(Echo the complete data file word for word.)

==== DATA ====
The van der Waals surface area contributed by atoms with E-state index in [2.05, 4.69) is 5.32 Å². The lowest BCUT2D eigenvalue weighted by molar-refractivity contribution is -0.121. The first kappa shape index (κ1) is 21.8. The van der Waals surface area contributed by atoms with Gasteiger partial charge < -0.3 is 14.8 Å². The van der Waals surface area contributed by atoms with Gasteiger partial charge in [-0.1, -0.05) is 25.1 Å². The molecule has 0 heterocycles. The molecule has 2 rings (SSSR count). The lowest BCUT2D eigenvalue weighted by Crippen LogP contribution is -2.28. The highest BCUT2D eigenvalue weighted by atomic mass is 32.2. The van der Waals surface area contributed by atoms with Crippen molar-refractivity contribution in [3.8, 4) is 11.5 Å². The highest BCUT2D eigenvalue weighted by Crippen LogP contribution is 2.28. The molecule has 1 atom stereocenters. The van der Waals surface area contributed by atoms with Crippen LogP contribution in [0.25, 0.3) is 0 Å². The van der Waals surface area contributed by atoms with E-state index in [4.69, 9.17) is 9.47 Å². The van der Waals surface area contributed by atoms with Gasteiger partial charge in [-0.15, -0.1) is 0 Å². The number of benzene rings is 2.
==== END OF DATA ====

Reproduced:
The van der Waals surface area contributed by atoms with E-state index in [2.05, 4.69) is 5.32 Å². The lowest BCUT2D eigenvalue weighted by molar-refractivity contribution is -0.121. The first kappa shape index (κ1) is 21.8. The van der Waals surface area contributed by atoms with Gasteiger partial charge < -0.3 is 14.8 Å². The van der Waals surface area contributed by atoms with Gasteiger partial charge in [-0.1, -0.05) is 25.1 Å². The molecule has 0 heterocycles. The molecule has 2 rings (SSSR count). The lowest BCUT2D eigenvalue weighted by Crippen LogP contribution is -2.28. The highest BCUT2D eigenvalue weighted by atomic mass is 32.2. The van der Waals surface area contributed by atoms with Crippen molar-refractivity contribution in [3.8, 4) is 11.5 Å². The highest BCUT2D eigenvalue weighted by Crippen LogP contribution is 2.28. The molecule has 1 atom stereocenters. The van der Waals surface area contributed by atoms with Crippen LogP contribution in [0.25, 0.3) is 0 Å². The van der Waals surface area contributed by atoms with E-state index in [4.69, 9.17) is 9.47 Å². The van der Waals surface area contributed by atoms with Gasteiger partial charge in [-0.15, -0.1) is 0 Å². The number of benzene rings is 2.